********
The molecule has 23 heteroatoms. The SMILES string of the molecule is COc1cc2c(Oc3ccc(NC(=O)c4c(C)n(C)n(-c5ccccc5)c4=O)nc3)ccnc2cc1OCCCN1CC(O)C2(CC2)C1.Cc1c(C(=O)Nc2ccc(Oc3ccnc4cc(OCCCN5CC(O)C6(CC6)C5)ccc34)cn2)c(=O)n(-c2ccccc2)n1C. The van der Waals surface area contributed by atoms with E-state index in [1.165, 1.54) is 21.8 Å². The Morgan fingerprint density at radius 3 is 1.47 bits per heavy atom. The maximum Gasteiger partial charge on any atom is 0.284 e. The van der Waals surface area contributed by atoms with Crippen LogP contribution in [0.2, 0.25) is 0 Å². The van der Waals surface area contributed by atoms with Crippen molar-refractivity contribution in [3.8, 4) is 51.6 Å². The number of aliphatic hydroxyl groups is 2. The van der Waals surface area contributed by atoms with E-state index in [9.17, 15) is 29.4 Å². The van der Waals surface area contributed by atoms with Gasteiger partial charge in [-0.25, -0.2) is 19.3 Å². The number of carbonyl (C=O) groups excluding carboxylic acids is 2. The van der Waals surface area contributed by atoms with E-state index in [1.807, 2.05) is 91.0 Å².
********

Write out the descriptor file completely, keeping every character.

The molecule has 23 heteroatoms. The SMILES string of the molecule is COc1cc2c(Oc3ccc(NC(=O)c4c(C)n(C)n(-c5ccccc5)c4=O)nc3)ccnc2cc1OCCCN1CC(O)C2(CC2)C1.Cc1c(C(=O)Nc2ccc(Oc3ccnc4cc(OCCCN5CC(O)C6(CC6)C5)ccc34)cn2)c(=O)n(-c2ccccc2)n1C. The van der Waals surface area contributed by atoms with E-state index in [1.165, 1.54) is 21.8 Å². The Morgan fingerprint density at radius 3 is 1.47 bits per heavy atom. The maximum Gasteiger partial charge on any atom is 0.284 e. The van der Waals surface area contributed by atoms with Crippen LogP contribution in [0.2, 0.25) is 0 Å². The van der Waals surface area contributed by atoms with Crippen molar-refractivity contribution in [3.8, 4) is 51.6 Å². The number of aliphatic hydroxyl groups is 2. The van der Waals surface area contributed by atoms with E-state index in [9.17, 15) is 29.4 Å². The van der Waals surface area contributed by atoms with Gasteiger partial charge in [-0.25, -0.2) is 19.3 Å². The number of carbonyl (C=O) groups excluding carboxylic acids is 2. The van der Waals surface area contributed by atoms with E-state index in [1.807, 2.05) is 91.0 Å².